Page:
I have had the pleasure and challenge of providing skilled home health care for someone with RSD for the past three years. For those of you who may be unaware of what RSD is, as I was, it is Reflex Sympathetic Dystrophy. It is in short a chronic, debilitating pain disorder for which there is no cure. After learning of what RSD was, then came the question, how do I treat it?
Healthcare for an RSD-er is complicated because they have unique challenges that impede care by traditional means. Routine things such as taking blood pressure, drawing labs by venipuncture, traditional massage and therapy can all be detrimental to someone with RSD. Another challenge is that the general mindset of the healthcare community is to be curative. If there is a problem our aim is to fix it. There needs to be a shift in focus to maintaining or sustaining quality of life if we are unable to improve it. Patients with terminal conditions receive palliative care, but people with chronic conditions don’t always have that option.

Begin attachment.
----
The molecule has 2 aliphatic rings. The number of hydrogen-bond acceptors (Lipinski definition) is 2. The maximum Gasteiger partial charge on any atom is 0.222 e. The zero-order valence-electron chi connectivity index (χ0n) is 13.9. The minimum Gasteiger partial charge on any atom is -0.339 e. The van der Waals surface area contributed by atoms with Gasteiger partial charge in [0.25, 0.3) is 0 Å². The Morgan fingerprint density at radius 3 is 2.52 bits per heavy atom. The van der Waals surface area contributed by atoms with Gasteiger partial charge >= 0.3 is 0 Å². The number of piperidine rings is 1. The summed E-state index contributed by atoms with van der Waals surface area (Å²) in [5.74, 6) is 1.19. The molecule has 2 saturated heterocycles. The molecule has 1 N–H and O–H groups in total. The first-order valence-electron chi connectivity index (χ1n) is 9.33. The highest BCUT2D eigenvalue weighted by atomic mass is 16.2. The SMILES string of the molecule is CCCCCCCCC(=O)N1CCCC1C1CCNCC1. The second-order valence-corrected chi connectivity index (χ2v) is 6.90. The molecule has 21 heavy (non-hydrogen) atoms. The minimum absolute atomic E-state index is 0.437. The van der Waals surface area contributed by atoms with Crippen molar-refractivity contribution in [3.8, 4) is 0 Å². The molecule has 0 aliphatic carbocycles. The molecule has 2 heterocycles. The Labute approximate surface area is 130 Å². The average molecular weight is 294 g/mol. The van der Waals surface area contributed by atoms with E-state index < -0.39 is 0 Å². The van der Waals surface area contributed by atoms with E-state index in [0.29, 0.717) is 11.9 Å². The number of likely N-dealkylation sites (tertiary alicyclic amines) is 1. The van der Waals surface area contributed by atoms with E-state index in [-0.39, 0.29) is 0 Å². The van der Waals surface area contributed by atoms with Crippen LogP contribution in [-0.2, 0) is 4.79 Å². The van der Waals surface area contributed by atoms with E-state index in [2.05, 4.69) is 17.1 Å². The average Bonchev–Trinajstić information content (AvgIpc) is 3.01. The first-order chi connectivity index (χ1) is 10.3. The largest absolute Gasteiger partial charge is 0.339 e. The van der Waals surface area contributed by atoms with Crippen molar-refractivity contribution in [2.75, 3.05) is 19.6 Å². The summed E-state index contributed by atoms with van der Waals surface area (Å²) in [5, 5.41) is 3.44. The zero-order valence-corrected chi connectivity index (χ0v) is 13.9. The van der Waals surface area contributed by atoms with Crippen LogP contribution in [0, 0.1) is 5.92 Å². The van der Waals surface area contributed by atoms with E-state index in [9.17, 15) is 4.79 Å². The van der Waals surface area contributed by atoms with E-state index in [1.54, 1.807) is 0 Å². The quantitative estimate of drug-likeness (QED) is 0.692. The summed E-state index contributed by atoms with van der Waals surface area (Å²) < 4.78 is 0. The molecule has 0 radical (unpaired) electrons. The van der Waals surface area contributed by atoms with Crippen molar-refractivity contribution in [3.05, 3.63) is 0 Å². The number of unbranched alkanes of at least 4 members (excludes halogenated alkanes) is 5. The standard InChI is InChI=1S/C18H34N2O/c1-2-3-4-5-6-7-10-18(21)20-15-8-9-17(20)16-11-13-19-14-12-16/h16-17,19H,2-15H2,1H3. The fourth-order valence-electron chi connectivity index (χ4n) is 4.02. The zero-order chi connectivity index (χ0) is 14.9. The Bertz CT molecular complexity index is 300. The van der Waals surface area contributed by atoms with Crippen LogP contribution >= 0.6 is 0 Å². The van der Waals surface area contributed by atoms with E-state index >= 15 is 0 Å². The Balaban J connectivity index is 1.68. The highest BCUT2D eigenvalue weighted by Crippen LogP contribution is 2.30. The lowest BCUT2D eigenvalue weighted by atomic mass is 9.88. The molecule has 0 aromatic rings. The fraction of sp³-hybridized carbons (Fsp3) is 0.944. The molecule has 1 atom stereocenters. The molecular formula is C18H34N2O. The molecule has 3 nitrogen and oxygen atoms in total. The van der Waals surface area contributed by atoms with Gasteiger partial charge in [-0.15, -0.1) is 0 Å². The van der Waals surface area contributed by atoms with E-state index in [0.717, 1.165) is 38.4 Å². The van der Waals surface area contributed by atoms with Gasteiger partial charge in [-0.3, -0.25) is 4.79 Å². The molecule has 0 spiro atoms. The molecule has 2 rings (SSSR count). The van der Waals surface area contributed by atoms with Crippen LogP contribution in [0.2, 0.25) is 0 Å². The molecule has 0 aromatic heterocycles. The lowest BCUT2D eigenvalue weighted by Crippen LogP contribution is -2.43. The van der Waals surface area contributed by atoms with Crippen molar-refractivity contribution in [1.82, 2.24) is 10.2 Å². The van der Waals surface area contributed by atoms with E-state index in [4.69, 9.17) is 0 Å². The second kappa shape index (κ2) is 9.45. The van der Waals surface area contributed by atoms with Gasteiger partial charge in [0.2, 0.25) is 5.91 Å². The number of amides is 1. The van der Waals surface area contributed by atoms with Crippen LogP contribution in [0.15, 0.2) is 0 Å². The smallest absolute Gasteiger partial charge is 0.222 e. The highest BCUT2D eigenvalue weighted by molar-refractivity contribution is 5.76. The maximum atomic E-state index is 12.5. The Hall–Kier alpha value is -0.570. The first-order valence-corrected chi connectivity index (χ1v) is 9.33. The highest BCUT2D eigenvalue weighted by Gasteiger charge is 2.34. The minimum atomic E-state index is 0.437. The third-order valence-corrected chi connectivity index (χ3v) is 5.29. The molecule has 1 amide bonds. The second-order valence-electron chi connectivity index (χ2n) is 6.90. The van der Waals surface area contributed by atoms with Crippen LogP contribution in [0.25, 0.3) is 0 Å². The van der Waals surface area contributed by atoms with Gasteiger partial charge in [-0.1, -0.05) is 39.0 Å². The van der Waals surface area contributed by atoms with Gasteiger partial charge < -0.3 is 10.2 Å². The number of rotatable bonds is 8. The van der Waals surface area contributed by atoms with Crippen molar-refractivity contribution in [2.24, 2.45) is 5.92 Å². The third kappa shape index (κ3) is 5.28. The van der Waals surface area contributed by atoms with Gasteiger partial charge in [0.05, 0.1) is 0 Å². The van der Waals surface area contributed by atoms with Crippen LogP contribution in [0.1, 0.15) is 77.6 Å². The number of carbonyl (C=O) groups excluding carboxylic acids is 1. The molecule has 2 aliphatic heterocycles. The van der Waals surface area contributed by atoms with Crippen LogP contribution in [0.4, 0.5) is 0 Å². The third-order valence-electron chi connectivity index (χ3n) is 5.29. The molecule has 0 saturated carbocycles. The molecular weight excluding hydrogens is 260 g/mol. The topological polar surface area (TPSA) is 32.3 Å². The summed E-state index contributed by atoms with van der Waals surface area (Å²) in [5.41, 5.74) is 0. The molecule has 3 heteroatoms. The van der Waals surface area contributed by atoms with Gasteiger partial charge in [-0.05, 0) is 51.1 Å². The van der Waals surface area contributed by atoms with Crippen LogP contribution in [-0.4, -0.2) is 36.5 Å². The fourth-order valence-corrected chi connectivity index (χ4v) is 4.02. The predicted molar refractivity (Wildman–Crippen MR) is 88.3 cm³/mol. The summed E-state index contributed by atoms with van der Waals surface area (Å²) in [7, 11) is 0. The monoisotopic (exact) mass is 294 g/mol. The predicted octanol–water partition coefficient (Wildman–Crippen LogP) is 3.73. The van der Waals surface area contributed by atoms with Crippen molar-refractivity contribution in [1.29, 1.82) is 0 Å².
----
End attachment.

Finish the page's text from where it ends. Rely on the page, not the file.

One important aspect of providing care for someone with RSD is to be patient and listen. Some members of the healthcare community have a reputation for being bullies. We can rush in, look at a chart instead of the person in front of us, half listen to what they say and offer generic textbook treatment all in about fifteen minutes. What I have learned is that listening to a patient and digging deeper into a patient’s story by asking questions will generally lead to a solution or option for better care. There needs to be a willingness to step outside of the box of traditional treatment and consider new ideas.
I am fortunate that the one person that I have cared for with RSD is Mary Jane Gonzales. She is an advocate in the RSD community and an advocate for her own care. Her desire to educate and spread awareness of this disease is commendable and admirable. I have become a better nurse because I am her nurse.
by Inger Daniels